Saturday, September 29, 2007

1 Corinthians 7:10-24

Where I am. As I am.
That's how and what the call is.

Not that The Call doesn't invite or urge me to change. Not that The Call doesn't ask everything of me. Not that sacrifice isn't central to answering The Call.

If I'm working when The Call comes, I'm not automatically expected to quit my job. If my wardrobe runs to t-shirts and jeans, I'm not obliged to trade them in for polos and khakis (or vice versa). I can remain vegetarian or vegan or a steak-and-potatoes guy. I can keep my ear/nose/tongue/navel/whatever ring, my tatoos, my dreadlocks. I can vote for whoever I was going to vote for in November of this year or next. The Call is about none of those things.

If I'm committed, legally, to another person, that commitment is still binding on me. I have been set Free in a sense that no earthly king or court can change. But I'm still obliged to my significant other. If he or she leaves me because I have answered The Call, so be it. But I should not seek that separation.

Let the change come from within me. Let my heart be changed so that those who truly know me will know that I have changed, my priorities are different, but I am not ashamed of the identity that I had and still have. God put me in this place to be an ambassador for him. I'm on a mission now, deployed as part of a global network. I need to be about that mission, a mission that is not about outward branding.

It's all about the things that are eternal.

Today, let me think on those things, and I will truly be answering The Call.

Friday, September 28, 2007

1 Corinthians 7:1-7

Sharing

One thing that strikes me about this passage is that it’s about sharing. (Although, the first thing that I thought was, “Why me?,” since it discusses intimate relations in marriage).

I thought of kindness, and how we are called to show kindness to the people we are married to, or others in our household. We are even called to share our bodies. It’s obvious that Paul is talking about intimate relations in marriage, but we share our bodies in other ways too. We are called to share ourself, even when we are tired, to go the extra mile, to do our chores cheerfully, to take the time and energy to help our families, to take a breath and respond cheerfully or at least calmly when we don’t feel like it, in our own homes.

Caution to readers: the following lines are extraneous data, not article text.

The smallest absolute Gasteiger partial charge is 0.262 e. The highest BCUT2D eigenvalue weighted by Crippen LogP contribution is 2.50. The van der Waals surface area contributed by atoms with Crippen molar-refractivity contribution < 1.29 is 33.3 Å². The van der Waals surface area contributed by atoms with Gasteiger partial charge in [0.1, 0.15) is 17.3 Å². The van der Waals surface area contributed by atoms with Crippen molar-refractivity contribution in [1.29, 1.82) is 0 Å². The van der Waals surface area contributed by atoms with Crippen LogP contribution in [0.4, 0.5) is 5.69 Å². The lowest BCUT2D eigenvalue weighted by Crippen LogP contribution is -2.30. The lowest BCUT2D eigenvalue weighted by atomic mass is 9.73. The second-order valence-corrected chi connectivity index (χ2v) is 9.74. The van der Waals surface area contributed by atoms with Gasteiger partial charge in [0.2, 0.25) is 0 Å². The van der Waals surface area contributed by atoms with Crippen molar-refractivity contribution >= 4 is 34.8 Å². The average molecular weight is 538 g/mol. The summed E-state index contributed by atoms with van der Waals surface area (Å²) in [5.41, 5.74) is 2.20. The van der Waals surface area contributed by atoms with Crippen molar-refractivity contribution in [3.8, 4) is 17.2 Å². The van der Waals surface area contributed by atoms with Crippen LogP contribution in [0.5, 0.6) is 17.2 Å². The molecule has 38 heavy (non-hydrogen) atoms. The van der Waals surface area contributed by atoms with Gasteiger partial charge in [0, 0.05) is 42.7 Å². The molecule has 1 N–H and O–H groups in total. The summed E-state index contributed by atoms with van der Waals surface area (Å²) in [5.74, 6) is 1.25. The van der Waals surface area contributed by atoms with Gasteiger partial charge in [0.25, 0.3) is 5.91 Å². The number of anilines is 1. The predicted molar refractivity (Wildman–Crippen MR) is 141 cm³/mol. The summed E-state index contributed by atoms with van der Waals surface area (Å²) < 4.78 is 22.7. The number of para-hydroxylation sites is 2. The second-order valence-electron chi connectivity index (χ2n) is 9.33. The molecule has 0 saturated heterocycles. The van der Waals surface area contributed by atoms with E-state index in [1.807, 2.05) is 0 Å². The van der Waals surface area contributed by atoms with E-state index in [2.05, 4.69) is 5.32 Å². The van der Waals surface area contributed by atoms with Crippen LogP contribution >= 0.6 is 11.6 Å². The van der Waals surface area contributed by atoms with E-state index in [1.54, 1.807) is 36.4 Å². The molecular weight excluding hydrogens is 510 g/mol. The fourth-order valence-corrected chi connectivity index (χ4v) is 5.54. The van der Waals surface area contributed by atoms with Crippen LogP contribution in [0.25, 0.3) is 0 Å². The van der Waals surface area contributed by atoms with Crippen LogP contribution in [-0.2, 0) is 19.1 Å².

On my fridge I have posted a quote from an old devotional by F.W.Robertson which begins, “Let the weakest, let the humblest remember, that in his daily course he can, if he will, shed around him almost a heaven.” As I have journeyed with Christ He has made me aware of how I can be kinder to those I live with. It is humbling to see how far I have to go, after having been a Christian for so long, but it’s exciting that I still can learn.

As it happens, this week is my spouse’s birthday. So, I’d like to thank him for the kindnesses he has shown to me; for going with me to the dentist when I was afraid to have teeth pulled, for holding my hand while snorkeling, for teaching our kids to draw, for making dinner.

May we all be sharers in our homes, and shed a heaven around us.

Thursday, September 27, 2007

1 Corinthians 6: 12-20

Today’s passage uses sayings from Paul’s day (much like the saying, “If it feels good, do it” from our day) as a spring board to talk about sex. Many people, then and now, simply see sex as an appetite. I’ve heard people say that if they get hungry, they have a hamburger; if they get horny, they have sex. What’s the difference? What’s the big deal? That’s a pretty common attitude today, even as it was in Paul’s day as well.

It’s a big deal because sex is intended by God to be more than just physical coupling, an animal act serving biological drives or physiological necessity. As verse 16 notes, in sex “two shall become one flesh.” In other words, while eating only involves the stomach (vs 13), sex involves one’s whole being. To take sex so casually that it is a mere matter of ends justifying the means is to violate the Christian view of what it means to be a person.